THE BIG SICK (USA/15A/120 mins)
Directed by Michael Showalter. Starring Kumail Nanjiani, Zoe Kazan, Holly Hunter, Ray Romano.
Kumail (Kumail Nanjiani) is a stand-up comedian who moonlights as an Uber driver in Chicago. Or maybe that’s the other way around. At one of his shows, he’s heckled (negatively) by sparky Emily (Zoe Kazan). They chat afterwards and an instant attraction develops. That progresses to a hook-up. Emily is not really in a position to date and have a relationship right now, but she’s continually drawn to the honest Kumail. He has obligations of his own to his Pakistani family, where an arranged marriage is expected. Emily finds out and they have an argument. Shortly afterwards, she ends up in a medically-induced coma after being struck down by a mysterious illness. While she’s sleeping, Kumail watches over her and bonds with her laid-back parents Beth (Holly Hunter) and Terry (Ray Romano)…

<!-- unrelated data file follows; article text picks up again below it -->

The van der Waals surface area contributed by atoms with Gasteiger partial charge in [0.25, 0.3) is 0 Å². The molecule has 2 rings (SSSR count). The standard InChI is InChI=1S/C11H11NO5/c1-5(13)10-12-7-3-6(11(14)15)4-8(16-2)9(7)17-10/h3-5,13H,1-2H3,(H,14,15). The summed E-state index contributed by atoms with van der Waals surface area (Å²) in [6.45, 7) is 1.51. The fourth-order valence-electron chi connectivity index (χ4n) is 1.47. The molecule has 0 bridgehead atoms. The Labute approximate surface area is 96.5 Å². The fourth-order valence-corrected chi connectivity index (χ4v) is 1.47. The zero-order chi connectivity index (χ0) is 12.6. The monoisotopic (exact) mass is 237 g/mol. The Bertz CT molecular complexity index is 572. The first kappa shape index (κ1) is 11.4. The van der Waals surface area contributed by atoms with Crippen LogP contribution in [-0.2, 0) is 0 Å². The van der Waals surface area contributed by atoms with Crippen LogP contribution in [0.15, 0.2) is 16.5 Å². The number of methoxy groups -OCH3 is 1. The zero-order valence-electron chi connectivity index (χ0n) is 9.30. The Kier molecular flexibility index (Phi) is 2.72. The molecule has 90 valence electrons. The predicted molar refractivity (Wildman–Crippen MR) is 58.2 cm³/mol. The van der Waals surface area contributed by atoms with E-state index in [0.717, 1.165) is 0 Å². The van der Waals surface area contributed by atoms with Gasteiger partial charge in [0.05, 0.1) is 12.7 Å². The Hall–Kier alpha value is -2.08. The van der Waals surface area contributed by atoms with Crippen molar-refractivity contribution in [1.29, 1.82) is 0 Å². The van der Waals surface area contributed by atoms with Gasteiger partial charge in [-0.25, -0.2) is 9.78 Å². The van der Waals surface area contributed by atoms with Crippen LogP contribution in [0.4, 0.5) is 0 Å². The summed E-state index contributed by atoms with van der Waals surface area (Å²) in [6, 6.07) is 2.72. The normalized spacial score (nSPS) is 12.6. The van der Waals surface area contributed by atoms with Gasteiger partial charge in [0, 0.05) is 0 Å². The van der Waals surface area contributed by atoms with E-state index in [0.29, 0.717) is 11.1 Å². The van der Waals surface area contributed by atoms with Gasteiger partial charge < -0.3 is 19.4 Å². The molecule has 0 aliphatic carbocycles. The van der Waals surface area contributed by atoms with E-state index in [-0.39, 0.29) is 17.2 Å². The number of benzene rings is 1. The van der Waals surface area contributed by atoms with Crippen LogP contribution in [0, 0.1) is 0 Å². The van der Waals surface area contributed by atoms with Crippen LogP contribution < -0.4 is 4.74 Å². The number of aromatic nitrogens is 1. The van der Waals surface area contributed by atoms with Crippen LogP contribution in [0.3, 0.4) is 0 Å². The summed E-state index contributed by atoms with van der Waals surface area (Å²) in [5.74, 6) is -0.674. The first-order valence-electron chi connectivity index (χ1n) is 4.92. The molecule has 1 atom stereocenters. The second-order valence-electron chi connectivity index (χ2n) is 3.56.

THE VERDICT: When a film is drawn from a real-life experience, it takes on another dimension. Someone is sharing a part of their life with the world, so it becomes that bit more tenable to an audience. ‘The Big Sick’ is based on the courtship of Kumail Nanjiani and Emily V. Gordon, from their initial spark through to a challenging period when he wasn’t quite her boyfriend but still acted like one. This could have been TV-movie-of-the-week stuff, a weepie with all heart and no humour. Thankfully, Nanjiani and Gordon’s script is so sharp and spot-on in its observations of these imperfect but decent characters.